Climate-smart agriculture essentially encompasses sustainable farming practices that have existed for a significant period of time, and this is the focal point of Teklu’s research. It entails employing methods specifically tailored to address the climate challenges faced by a particular community or region, such as consecutive failed rainy seasons in the Horn of Africa.

Teklu asserts that Southern Ethiopia has a well-established tradition of agroforestry, making it a climate-smart technique well-suited for highland areas and valleys. This technique involves intercropping trees and shrubs alongside crops, often with the inclusion of animals like chickens.

In contrast to monoculture crops, agroforestry helps enhance soil fertility and prevent erosion. Additionally, it promotes biodiversity and mitigates water loss.

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Conservation Agriculture: Cultivating Sustainable Solutions

One research study discovered that smallholder farmers who practice agroforestry in traditional Ethiopian home gardens are contributing to the region’s environmental sustainability, while also generating income and cultivating nutritious food sources for themselves.

An elderly individual participating in the study expressed, “It’s akin to having savings in a bank, as I can access various edible items whenever necessary.”

Conservation agriculture, which focuses on soil preservation, is another method of climate-smart agriculture. This approach involves simple actions such as leaving non-edible crop residues in the field after harvesting, a practice that Teklu claims enhances soil health and protects farmland. In Ethiopia, this crop residue is typically used as fuel or animal feed.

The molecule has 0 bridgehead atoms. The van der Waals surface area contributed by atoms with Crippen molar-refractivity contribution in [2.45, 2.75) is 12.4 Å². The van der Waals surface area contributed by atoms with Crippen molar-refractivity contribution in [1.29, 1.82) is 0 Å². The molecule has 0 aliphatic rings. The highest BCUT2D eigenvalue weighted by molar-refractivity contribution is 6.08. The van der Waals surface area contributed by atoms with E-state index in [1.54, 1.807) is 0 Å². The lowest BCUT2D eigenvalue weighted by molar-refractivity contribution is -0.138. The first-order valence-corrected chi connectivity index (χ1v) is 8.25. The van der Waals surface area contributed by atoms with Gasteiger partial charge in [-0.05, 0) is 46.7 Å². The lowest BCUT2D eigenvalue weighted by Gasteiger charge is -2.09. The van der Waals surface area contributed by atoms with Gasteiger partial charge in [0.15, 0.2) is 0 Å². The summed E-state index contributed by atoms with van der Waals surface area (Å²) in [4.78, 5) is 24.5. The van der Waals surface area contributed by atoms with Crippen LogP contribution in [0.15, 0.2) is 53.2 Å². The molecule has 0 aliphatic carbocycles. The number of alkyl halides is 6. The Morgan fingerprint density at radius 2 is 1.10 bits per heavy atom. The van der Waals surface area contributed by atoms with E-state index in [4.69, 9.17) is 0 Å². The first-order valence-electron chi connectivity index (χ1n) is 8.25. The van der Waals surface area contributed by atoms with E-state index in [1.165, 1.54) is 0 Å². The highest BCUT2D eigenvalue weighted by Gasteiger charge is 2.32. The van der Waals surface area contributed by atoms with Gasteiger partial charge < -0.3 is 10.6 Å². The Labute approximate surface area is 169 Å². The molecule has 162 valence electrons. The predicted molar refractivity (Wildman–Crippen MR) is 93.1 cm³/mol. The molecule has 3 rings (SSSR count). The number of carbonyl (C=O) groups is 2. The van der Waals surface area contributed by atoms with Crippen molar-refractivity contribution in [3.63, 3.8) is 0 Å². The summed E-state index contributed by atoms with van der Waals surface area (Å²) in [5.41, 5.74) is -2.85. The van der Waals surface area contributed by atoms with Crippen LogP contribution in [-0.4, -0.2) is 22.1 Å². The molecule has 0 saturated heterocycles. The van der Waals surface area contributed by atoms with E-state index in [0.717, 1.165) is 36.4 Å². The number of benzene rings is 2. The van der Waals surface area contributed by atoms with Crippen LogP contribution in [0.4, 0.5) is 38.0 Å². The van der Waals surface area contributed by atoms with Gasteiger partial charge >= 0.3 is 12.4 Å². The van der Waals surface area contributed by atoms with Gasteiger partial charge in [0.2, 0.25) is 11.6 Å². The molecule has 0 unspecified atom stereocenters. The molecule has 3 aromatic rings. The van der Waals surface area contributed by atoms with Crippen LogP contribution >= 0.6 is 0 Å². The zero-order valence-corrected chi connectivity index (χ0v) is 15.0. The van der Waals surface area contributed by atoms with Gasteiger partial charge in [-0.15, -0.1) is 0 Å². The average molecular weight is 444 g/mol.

After just two years of adopting climate-smart agricultural practices like managing crop residues, the highland village of Debremawi witnessed the growth of lush vegetation on previously degraded soil. Farmers were then able to incorporate other climate-smart agriculture techniques, such as small-scale water irrigation.

Teklu recognizes the severity of the current crisis and acknowledges that challenges like conflict and multiple crises hinder the immediate implementation of such plans. However, he believes that by adopting a long-term development approach and exploring underutilized resources like groundwater reserves, there is an opportunity to support farmers.

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Farmers’ Early Warning Systems

How could climate-smart agriculture help Ethiopian farmers?